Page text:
Only Dubai could have a Lykan HyperSport “ambulance”
Intake: Dubai now has the fastest paramedics on the planet after its ambulance service took delivery of a 740-hp Lykan HyperSport. (Fast and Furious fans will know the $3M Lebanese hypercar from Furious 7.) The “HyperSport Responder” clearly won’t be rushing any patients to hospital, as it barely has enough space ahead of its 3.7-liter twin turbo RUF flat-six for the driver and passenger. “Dubai has become synonymous with everything that is unique and the first in the world,” Dubai Corporation for Ambulance Services chief executive Khalifa bin Darrai says. “The car’s speed and capabilities can significantly reduce response time during emergencies and ensure timely intervention.” Timely, in this case, means reaching 62 mph from a standstill in 2.8 seconds on the way to a 245-mph top speed.
Exhaust: Only seven Lykan HyperSports have been built and this is the second to go to Dubai’s emergency services. The other belongs to the city’s police force, whose fleet of hypercars includes a Bugatti Veyron, Aston Martin One-77, and Lamborghini Aventador. Only in Dubai.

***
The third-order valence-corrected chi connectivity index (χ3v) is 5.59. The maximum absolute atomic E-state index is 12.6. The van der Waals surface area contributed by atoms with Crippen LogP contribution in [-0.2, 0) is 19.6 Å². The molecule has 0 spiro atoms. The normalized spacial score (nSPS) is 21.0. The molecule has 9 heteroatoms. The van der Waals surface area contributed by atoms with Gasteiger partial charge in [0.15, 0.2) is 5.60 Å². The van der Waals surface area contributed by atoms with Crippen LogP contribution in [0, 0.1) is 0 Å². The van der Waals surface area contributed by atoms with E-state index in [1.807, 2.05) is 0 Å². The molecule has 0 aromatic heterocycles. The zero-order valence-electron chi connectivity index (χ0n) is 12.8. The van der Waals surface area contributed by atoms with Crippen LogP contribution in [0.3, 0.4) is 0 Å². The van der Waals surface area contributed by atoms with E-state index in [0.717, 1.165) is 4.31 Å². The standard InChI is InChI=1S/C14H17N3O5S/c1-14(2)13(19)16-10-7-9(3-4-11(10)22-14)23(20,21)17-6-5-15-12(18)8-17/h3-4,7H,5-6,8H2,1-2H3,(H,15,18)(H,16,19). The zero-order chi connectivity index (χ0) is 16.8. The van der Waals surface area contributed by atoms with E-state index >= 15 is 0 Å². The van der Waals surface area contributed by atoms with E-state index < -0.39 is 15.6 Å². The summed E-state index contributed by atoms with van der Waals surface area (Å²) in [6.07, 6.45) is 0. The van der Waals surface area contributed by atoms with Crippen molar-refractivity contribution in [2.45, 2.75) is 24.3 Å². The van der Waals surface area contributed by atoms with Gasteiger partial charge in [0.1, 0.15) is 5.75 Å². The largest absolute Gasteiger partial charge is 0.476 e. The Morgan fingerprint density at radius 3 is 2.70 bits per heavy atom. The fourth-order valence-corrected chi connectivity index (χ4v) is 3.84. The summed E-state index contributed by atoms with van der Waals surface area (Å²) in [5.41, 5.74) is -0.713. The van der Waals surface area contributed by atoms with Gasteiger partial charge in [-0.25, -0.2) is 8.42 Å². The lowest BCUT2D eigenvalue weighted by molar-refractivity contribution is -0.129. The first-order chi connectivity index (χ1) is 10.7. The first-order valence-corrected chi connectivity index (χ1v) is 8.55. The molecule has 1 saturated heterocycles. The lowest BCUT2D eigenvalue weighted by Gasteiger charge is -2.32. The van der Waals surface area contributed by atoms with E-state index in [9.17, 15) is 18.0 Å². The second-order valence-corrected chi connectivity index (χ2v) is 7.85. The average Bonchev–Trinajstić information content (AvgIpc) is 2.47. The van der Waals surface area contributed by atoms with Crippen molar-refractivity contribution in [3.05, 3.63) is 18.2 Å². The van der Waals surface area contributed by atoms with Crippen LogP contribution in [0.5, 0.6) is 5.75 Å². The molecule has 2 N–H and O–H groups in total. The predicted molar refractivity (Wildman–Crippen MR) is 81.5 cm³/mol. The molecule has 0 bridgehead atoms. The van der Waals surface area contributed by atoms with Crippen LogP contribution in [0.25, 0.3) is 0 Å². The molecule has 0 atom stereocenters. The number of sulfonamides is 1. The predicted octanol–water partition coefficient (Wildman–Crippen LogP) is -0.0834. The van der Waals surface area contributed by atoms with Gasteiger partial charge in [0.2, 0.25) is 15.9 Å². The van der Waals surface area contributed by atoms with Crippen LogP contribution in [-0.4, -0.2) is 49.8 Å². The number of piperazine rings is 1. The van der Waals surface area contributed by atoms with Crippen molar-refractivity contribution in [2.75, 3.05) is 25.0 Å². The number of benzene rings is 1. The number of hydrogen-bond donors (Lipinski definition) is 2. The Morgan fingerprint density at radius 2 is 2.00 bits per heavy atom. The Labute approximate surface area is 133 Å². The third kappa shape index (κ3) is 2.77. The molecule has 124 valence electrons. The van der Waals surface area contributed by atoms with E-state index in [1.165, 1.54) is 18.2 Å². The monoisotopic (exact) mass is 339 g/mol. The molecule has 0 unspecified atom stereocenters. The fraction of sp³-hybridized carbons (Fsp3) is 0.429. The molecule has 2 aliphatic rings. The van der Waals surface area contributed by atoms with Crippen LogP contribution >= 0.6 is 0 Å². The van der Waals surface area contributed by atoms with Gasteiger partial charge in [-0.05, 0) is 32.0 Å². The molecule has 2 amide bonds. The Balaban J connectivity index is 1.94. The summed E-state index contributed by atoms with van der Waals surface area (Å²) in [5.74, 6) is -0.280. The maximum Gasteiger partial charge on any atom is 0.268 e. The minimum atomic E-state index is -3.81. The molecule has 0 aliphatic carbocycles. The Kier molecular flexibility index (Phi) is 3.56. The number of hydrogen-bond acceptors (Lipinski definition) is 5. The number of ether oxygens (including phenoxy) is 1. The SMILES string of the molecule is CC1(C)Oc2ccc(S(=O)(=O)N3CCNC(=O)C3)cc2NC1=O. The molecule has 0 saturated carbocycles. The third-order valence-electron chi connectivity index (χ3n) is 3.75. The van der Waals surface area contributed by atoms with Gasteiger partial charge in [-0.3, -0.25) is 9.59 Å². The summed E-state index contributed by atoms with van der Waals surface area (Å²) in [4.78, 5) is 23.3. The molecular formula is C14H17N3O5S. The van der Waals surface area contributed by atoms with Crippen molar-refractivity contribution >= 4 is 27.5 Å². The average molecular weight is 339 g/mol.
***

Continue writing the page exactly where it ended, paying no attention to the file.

Andretti taps Renault for F1 engines
ATTENTION: This ?? the sound of our fire-up ?
Heralding a new era of #Alpine innovation and progress. Pushing the boundaries of #F1 technology. Showcasing the collaborative spirit between Enstone and Viry. This is the birth of the #A522. This is our very first 2022 fire-up. pic.twitter.com/mmemLxhDvB
— BWT Alpine F1 Team (@AlpineF1Team) January 21, 2022
Intake: Last weekend, another piece fell into place for the highly anticipated Andretti Formula 1 team, as Mario Andretti shared with open-wheel reporter David Land that the team would use Renault as a parts supplier. This comes after an announcement via Twitter last week by the elder Andretti that his son Michael had applied to the FIA to field a Formula 1 team in 2024 under the name Andretti Global. In addition to announcing the use of Renault bits, the interview this weekend confirmed that Andretti Global will build a facility in the U.K.. It’s speculated that Andretti Autosport headquarters in Indianapolis—where its IndyCar and Indy Light teams are housed—will remain in operation as a home base while the brick-and-mortar oversees facilities will be reserved for research and development.
Exhaust: Re-nault you didn’t. Becoming Andretti Global’s part suppliers should bode well for the French manufacturer. Currently, it only supplies engines and components to BWT Alpine F1 team. In 2019, Red Bull left Renault for Honda and in 2020, McLaren left it for Mercedes, ultimately stranding the manufacturer on a one-team island. Andretti Global will provide more data points for current underdog Renault, which will likely spool research and development. As far as Andretti, we await one more next big announcement: driver. Who will it be? All signs point to current Andretti Autosport driver and IndyCar star Colten Herta. Should Andretti Global be permitted by the FIA to compete in Formula 1, look for the second-generation driver to sign on the dotted line.